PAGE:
• It looks like Azerbaijan’s claims of victory in Nagorno-Karabakh were actually real news: Armenia agreed to a ceasefire today, and it’s far more comprehensive and permanent-looking than the last two that failed quickly.

  • Russia brokered the deal, which will see almost 2,000 Russian peacekeepers patrol the region after Armenian troops fully withdraw.

  • Armenians are protesting their government’s concession, while Azerbaijanis are celebrating a deal seen as a win for their side.


  • Pres. Trump’s campaign has avoided any mention of conceding and any cooperation with Pres.-elect Biden’s transition team, and instead is spreading baseless claims of voter fraud in Biden’s favor. Even Fox News cut off Trump’s press secretary Kayleigh McEnany’s opening press conference statement after McEnany repeated those fraud claims: “I can’t in good countenance continue to show you this.”

  • Trump still has his supporters, though: Senate Majority Leader Mitch McConnell said Trump was “100 percent within his rights” to challenge the election outcome, and only four Republican senators have recognized Biden’s win.

  • Trump fired SecDef Esper yesterday, weeks after Esper publicly disagreed with Trump’s use of the military to quell protests.


  • A coronavirus vaccine developed by Pfizer and BioNTech showed the best promise of any vaccine candidate yet by reducing the number of symptomatic COVID cases by 90% among trial participants. Stock markets rejoiced on the news that this vaccine could start to be introduced to the public in December (starting with the elderly and healthcare workers). An AP article pasted below has more.

  • On the other hand, China’s Sinovac vaccine isn’t faring as well: Brazil’s health regulator stopped late-stage trials after a “severe adverse event.” But Russia’s Sputnik V vaccine is doing great, according to its Twitter account (yes, the vaccine actually has its own Twitter account).


  • Islamic State-linked militants attacked several villages in Cabo Delgado, Mozambique over the weekend, beheading at least 50 people in a gruesome stadium massacre. There were similar attacks there in April, when attackers beheaded and shot over 50 youth—allegedly for refusing to join the jihadists.


  • PM Abiy continued to escalate a military offensive in Tigray, using air strikes as part of a “law enforcement operation.” There are reports of heavy fighting, leading some analysts to worry about a looming civil war.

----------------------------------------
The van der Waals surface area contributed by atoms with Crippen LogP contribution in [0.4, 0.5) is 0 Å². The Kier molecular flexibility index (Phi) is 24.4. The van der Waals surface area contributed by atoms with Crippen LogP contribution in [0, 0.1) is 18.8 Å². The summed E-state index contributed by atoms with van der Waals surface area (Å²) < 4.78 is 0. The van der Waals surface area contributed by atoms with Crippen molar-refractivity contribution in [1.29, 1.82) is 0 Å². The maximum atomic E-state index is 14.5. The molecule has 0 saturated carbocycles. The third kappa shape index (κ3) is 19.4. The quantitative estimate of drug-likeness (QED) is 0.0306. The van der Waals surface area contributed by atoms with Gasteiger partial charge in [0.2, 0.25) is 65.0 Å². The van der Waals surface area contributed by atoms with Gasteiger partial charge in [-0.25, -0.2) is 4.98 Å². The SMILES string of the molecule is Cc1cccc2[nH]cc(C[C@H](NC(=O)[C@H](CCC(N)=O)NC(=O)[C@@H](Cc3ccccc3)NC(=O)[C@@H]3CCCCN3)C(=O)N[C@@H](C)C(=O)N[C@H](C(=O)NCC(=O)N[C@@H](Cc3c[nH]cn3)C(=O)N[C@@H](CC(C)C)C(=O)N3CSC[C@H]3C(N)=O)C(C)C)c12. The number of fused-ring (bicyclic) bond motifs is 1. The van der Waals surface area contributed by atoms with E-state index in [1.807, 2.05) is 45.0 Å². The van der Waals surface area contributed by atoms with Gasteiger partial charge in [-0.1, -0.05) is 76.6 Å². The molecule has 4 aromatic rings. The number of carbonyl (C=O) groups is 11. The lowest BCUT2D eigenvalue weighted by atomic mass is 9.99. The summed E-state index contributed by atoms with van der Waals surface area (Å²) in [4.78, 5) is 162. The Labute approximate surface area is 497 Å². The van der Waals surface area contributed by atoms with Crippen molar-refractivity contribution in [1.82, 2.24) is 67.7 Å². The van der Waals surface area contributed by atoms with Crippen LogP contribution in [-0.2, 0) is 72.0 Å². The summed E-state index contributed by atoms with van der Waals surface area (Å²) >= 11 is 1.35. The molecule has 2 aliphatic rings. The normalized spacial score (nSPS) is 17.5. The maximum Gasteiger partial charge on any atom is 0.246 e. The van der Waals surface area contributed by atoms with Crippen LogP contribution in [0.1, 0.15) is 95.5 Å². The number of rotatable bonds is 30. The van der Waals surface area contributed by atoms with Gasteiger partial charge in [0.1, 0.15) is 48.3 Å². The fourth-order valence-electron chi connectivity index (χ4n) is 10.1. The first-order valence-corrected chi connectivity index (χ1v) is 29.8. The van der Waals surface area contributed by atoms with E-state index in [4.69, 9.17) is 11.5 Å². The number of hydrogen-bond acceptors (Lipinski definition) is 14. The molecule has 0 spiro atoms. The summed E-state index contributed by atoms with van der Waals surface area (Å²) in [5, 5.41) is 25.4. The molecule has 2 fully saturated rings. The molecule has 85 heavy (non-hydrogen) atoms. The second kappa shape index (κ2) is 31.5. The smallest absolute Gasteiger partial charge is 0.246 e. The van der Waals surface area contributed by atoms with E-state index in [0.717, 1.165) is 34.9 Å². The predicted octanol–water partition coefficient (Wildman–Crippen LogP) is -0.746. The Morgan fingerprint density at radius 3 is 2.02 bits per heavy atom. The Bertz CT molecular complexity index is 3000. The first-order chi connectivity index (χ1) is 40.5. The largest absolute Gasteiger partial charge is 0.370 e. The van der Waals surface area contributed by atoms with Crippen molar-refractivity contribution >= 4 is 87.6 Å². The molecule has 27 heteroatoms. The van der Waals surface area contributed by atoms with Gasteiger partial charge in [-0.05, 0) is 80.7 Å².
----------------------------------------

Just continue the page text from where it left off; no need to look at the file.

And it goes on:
• Venezuela’s opposition-held Congress reported that the economy contracted 50% in Q3 2020 vs. Q3 2019, due to the combined effect of the pandemic and a collapse in the country’s sanctioned oil sector. The government doesn’t publish regular economic indicators, so this may be the best glimpse we get into the Venezuelan economy.

Maritime Security

  • There was indeed another attempted pirate attack on a tanker in the Gulf of Guinea, but it was thwarted like the last two recent attempts. If the attackers are the same crew or group, they’re likely getting increasingly frustrated and desperate, and will probably try again.

Other News

  • Peru’s Congress ousted Pres. Vizcarra on corruption allegations, sending him to a second round of impeachment trials. Peru is #2 in copper production, so prolonged upheaval would likely affect copper prices.

  • A Russian soldier killed three officers at a military base in the southern region of Voronezh. Russia says it’s investigating the attacker’s motives, but we might not learn the real story: such “investigations” tend to use mental health issues as a scapegoat in cases that were actually terrorism.

Pfizer says COVID-19 vaccine is looking 90% effective (AP)

Pfizer Inc. said Monday that its COVID-19 vaccine may be a remarkable 90% effective, based on early and incomplete test results that nevertheless brought a big burst of optimism to a world desperate for the means to finally bring the catastrophic outbreak under control.

The announcement came less than a week after an election seen as a referendum on President Donald Trump’s handling of the scourge, which has killed more than 1.2 million people worldwide, including almost a quarter-million in the United States alone.

“We’re in a position potentially to be able to offer some hope,” Dr. Bill Gruber, Pfizer’s senior vice president of clinical development, told The Associated Press. “We’re very encouraged.”

Pfizer, which is developing the vaccine with its German partner BioNTech, now is on track to apply later this month for emergency-use approval from the U.S. Food and Drug Administration, once it has the necessary safety information in hand.

Even if all goes well, authorities have stressed it is unlikely any vaccine will arrive much before the end of the year, and the limited initial supplies will be rationed.

Dr. Anthony Fauci, the U.S. government’s top infectious-disease expert, said the results suggesting 90% effectiveness are “just extraordinary,” adding: “Not very many people expected it would be as high as that.”

“It’s going to have a major impact on everything we do with respect to COVID,” Fauci said as Pfizer appeared to take the lead in the all-out global race by pharmaceutical companies and various countries to develop a well-tested vaccine against the virus.